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USD/JPY edges lower on upbeat Japanese CPI data

The yen advanced against the US dollar, following a report that showed the Japanese consumer prices increased more than expected in December. However, the long-term forecast for the exchange rate of the yen against the US dollar has been revised down.

Having reached a session low at 102.33 at 05:00 GMT, USD/JPY traded at 102.56 GMT at 09:48 GMT, losing 0.16% for the day. Support was likely to be received at January 30th low, 102.09, while resistance was to be met at January 29th high, 103.36.

A report today revealed Japans core consumer prices increased 1.3% in December from a year earlier and after a 1.2% advance in the previous month. Analysts had expected the core consumer price index to rise 1.2%.

“Stronger CPI means bets for additional easing by the Bank of Japan will be pushed back,” said Yuji Saito, the director of foreign-exchange at Credit Agricole Corporate & Investment Bank in Tokyo, cited by Bloomberg. “That’s not supportive of yen weakness”, he added.

The yen drew support as the nations equities declined, with Topix index losing 6.3% this year, while Nikkei 225 Stock Average declined 8.5%. The regional MSCI Asia Pacific Index also fell by 4.8% this month.

However, Commonwealth Bank of Australia, the biggest lender in the country, revised down its forecast regarding the exchange rate of the yen to 119 per US dollar by the end of the year from the previous forecast of 107 yen per US dollar. The bank motivated its decision, citing Japans deteriorating balance of payments.

The Japanese Ministry of Finance reported on January 27th that the trade deficit of the nation widened to 11.5 trillion yen during the previous year, the highest on record. The Japanese trade deficit in 2013 was almost 65% higher than the previous year’s amid devaluation in the currency and energy shipments, which increased the import bill.

The yen devalued 18% against the US dollar last year, the most since 1979.

The trade data revealed that a 0.2% increase in the volume of Japans imports of Liquefied Natural Gas, resulted in a 18% increase in the value of imports.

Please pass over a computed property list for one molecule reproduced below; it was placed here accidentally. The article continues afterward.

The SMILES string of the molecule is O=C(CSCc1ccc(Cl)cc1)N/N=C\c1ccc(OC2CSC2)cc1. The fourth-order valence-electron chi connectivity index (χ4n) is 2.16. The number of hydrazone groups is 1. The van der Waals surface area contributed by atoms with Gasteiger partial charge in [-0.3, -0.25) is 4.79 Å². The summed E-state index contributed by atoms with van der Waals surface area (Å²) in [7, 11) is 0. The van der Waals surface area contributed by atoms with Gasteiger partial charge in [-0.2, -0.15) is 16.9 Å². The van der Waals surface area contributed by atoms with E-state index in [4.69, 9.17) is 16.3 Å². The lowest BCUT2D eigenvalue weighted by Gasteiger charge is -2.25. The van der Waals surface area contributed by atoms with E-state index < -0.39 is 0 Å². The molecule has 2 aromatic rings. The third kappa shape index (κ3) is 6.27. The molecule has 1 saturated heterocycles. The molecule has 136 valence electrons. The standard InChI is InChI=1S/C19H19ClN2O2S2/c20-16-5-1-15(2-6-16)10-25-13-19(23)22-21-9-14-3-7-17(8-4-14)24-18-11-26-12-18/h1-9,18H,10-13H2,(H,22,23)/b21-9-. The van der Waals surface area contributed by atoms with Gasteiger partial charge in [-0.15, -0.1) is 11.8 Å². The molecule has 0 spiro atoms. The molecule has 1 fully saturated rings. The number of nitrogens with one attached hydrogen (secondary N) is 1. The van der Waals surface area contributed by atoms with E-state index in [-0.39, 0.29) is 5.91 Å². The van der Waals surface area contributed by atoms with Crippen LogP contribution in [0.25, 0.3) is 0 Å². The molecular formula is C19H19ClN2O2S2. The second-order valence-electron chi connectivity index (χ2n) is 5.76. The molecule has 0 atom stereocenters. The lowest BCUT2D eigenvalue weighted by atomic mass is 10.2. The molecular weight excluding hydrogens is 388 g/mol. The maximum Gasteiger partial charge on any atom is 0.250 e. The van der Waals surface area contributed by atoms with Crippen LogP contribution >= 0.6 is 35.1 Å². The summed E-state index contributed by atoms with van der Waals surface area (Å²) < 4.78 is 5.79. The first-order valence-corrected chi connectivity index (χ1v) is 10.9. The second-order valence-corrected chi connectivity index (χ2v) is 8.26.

A government report earlier in the month revealed that the nation’s current account deficit widened to a record 593 billion yen in November from a deficit of 128 billion yen in the previous month. The figure was well above analysts’ expectations of a deficit of 369 billion yen. Japan usually relies less on foreign capital as the country has an annual current account surplus since 1985.

Meanwhile, the US Department of Commerce reported yesterday that consumer spending rose by 3.3% in the fourth quarter, marking the highest advance in three years. The data was preliminary and it came after a 2% increase in the previous quarter, while analysts had expected consumer spending will rise 3.7% in Q4. Consumer spending is regarded as a crucial economic indicator as it accounts for almost 70% of the total economy.

A separate report by the US Bureau of Economic Analysis revealed the preliminary gross domestic product of the country increased 3.2% in the fourth quarter, in line with analysts’ forecasts. The US economy expanded at 4.1% in the prior three months, which was the fastest pace since the first quarter of 2010.

However, data also revealed the number of initial jobless claims for the week ended January 25th, rose by 19 000 to 348 000, exceeding analysts’ estimates of an increase to 330 000. The number of jobless claims in the previous week was upward revised to 329 000 from earlier estimates of 326 000.

Greenback’s demand continued to be supported after the Federal Open Market Committee announced on Wednesday that it will reduce the pace of its monthly bond purchases to $65 billion from the current $75 billion. The FOMC cited improvements in the labor market and the pace of the economic growth, which started accelerating in recent quarters, in consonance with its plan to gradually withdraw from bank’s unprecedented accommodative policy. The central bank has undertaken three rounds of bond purchases since 2008, known as quantitative-easing stimulus strategy.

The central bank will probably continue to pare stimulus by $10 billion at each policy meeting before exiting the program in December, according to a Bloomberg News survey of 41 economists, conducted on January 10th.

Elsewhere, AUD/USD slid to a session low at 0.8753 at 5:15 GMT, after which consolidation followed at 0.8765, losing 0.35% for the day. The pair recorded a 0.9% gain this week. Support was likely to be found at January 30th low, 0.8711, while resistance was to be encountered at January 29th high, 0.8826.

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